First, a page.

What Our Love of Sadistic Pranks Tells Us About Ourselves
Scientists know where fear comes from—it's triggered by the feeling of losing control or being rendered powerless in some way. But why is it now a cultural obsession?
Prank culture is bigger than ever. It used to be that only men called Dom Joly, Tom Green, and Ashton Kutcher were given the platform to pull tricks on unsuspecting bystanders, but now anyone with a WiFi password can make a name for themselves by doing something shitty to someone else and posting the results online.
Like the guy on YouTube who told his partner he'd blown up their kid, or pretended to throw it off a balcony. Or this Australian prank-bro who routinely terrorizes his girlfriend. Or Sam Pepper, who inexplicably has built and retained a huge following. And it extends beyond the internet—the so-called killer clown craze, which began as a prank and morphed into people in clown masks trying to terrify other people by running after them with knives is YouTube prank culture gone mainstream.
Scientists know where fear comes from—it's triggered by the feeling of losing control or being rendered powerless in some way. We've all experienced it, and sometimes we even volunteer for it: We watch horror films, dress up for Halloween, go to theme parks, and submit ourselves to terrifying rides. We find pleasure in making people jump. There's an element of eroticism in recalling a particularly grisly story. But why is it now a cultural obsession?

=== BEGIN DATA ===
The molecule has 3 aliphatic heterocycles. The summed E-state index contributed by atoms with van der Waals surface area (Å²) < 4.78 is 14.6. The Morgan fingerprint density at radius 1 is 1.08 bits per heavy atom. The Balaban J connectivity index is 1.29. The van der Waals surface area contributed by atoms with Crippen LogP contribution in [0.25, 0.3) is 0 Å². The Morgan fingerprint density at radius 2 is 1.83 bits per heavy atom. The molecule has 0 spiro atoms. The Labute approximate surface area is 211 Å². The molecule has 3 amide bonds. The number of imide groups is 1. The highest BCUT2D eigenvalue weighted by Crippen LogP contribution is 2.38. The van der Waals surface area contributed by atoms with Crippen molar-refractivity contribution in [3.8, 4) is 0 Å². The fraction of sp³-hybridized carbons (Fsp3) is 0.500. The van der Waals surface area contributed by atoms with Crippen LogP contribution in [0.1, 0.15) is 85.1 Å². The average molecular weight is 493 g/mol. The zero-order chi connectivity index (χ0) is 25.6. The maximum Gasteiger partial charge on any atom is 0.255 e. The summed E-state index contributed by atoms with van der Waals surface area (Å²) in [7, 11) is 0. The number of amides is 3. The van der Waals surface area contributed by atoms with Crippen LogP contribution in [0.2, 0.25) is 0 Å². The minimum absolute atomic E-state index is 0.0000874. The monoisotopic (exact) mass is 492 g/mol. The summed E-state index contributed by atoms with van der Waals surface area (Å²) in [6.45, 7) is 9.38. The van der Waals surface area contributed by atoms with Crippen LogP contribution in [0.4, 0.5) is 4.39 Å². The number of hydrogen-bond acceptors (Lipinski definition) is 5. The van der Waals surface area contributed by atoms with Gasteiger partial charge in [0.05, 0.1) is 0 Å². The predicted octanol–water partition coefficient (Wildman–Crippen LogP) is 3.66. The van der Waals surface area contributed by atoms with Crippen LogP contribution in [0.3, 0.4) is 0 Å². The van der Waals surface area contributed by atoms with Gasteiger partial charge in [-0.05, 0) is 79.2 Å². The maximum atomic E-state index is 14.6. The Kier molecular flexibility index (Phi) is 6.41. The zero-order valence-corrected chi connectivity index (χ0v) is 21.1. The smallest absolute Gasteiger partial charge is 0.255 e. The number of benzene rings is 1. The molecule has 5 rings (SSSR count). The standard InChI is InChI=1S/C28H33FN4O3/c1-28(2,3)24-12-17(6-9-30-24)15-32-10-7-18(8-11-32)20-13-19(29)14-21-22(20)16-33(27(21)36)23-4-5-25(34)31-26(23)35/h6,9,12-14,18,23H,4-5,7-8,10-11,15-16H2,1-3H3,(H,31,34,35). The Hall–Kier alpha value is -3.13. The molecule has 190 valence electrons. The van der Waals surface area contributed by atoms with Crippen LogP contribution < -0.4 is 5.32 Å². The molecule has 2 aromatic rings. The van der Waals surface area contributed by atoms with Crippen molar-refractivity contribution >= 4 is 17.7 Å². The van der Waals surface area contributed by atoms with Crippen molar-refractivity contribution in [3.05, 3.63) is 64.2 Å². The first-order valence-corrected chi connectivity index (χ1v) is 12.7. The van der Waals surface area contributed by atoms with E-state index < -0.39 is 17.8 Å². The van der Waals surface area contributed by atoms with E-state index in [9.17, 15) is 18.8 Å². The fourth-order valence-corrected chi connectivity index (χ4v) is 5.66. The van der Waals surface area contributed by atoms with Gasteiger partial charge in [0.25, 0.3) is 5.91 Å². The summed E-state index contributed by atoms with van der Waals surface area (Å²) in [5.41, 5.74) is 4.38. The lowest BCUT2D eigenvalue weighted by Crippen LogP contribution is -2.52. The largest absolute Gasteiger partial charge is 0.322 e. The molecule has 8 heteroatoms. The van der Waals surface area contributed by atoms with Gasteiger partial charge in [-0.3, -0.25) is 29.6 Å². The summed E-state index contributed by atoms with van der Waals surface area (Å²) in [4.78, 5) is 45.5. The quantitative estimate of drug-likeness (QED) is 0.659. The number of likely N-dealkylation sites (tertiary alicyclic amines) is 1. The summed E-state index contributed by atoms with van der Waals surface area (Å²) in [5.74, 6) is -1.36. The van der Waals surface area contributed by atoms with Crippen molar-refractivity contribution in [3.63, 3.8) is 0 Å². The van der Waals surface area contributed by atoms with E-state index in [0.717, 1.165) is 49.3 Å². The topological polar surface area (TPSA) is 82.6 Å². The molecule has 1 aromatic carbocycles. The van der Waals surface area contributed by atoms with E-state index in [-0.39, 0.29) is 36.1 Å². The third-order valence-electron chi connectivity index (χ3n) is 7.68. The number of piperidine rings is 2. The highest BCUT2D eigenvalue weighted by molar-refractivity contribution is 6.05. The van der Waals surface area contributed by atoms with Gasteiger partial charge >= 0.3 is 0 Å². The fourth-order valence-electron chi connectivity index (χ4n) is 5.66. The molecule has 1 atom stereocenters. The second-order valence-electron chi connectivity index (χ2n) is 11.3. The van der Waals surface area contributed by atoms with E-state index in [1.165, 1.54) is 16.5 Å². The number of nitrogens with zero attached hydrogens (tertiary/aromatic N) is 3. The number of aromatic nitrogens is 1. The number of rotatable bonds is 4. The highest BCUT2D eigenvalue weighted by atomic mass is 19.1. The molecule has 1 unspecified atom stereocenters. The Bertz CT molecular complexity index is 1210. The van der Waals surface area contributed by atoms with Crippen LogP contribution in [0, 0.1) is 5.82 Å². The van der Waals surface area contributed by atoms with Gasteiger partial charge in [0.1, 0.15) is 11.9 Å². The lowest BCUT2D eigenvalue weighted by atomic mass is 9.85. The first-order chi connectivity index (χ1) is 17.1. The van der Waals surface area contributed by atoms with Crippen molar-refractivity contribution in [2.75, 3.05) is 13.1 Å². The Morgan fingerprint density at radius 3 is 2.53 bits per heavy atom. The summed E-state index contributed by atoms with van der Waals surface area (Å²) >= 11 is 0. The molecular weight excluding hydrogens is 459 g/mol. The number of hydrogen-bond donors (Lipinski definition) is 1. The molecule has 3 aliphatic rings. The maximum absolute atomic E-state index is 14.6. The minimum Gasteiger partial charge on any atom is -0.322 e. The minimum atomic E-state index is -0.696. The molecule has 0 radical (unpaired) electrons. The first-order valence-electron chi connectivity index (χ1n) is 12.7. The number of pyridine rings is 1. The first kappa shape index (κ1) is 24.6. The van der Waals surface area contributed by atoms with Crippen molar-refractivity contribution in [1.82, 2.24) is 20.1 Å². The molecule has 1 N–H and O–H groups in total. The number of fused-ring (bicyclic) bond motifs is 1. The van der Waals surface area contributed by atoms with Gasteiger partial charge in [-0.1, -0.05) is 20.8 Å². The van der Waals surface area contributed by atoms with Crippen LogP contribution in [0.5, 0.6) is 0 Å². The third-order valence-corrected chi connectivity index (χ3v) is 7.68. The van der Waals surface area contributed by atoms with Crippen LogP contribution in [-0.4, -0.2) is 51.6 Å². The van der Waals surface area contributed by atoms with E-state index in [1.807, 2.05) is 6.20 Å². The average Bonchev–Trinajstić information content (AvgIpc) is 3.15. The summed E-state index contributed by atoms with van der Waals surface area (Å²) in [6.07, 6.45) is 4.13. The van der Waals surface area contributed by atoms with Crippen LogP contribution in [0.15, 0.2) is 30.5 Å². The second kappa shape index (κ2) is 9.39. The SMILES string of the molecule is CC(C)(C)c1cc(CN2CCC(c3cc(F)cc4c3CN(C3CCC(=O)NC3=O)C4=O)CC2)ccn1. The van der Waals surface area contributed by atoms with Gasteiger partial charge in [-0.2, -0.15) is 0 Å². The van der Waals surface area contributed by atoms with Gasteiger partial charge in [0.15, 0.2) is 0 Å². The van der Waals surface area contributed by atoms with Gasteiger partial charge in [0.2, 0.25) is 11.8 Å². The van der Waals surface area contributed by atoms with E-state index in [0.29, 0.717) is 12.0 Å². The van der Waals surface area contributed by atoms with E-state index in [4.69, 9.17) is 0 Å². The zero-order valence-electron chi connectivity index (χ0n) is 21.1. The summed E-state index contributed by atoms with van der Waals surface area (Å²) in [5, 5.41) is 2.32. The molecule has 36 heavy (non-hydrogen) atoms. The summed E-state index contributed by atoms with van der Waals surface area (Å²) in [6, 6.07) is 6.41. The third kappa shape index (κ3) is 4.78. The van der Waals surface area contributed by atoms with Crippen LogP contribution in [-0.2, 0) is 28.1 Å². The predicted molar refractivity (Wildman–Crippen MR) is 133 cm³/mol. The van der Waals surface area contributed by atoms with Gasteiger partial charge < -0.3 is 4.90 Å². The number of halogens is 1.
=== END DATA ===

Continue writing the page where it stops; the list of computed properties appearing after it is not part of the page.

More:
"There is a value in being able to shock," says Tony Blockley, a criminologist at the University of Derby. The desire to frighten someone, he says, is a product of a society obsessed with sensationalism. Shock has become currency, a way to impress.
"By attaining that 'shock value,' you feed your personal ego. There is a status, a credibility, a kudos attached to it," he says. "We don't shock or scare for the sake of shocking or scaring. We do it to achieve something."
Look through these videos on YouTube, and you'll see that all the perpetrators are men and most of the victims are women. Blockley argues this pattern is so evident because pranks are a way for men to maintain their dominant position in culture, in a society that rewards aggressive and dominant male behavior—or, in his words, "hegemonic masculinity."
"In frightening someone," Blockley says, "you are asserting your power and control over them. The intense psychological drive to be dominant is predicated by an environment that aggrandizes these values. Why do they do it? Because they can. They can scare somebody. They can control someone. These men would never see the people they frighten as 'victims.' They don't consider that person. They don't try to. They see that person as an object for their achievement—not as a person."
In one study, 78 undergraduates were asked whether they'd rather kill insects, assist in the killing of insects, cleaning toilets, or submerging their hands in ice cold water. Over 53 percent of the volunteers elected to grind the insects to death.
"Everyday sadism" is the label attributed to casual acts of sadism. These might range from a seemingly benign competitiveness in a violent video game through to more stealthy behaviors, such as stealing or manipulation. The consistent thread is a pleasure derived from the suffering of others. I wonder if there's an element of everyday sadism in online pranks. "There is a degree of narcissism," says Blockley. "A lack of compassion, too."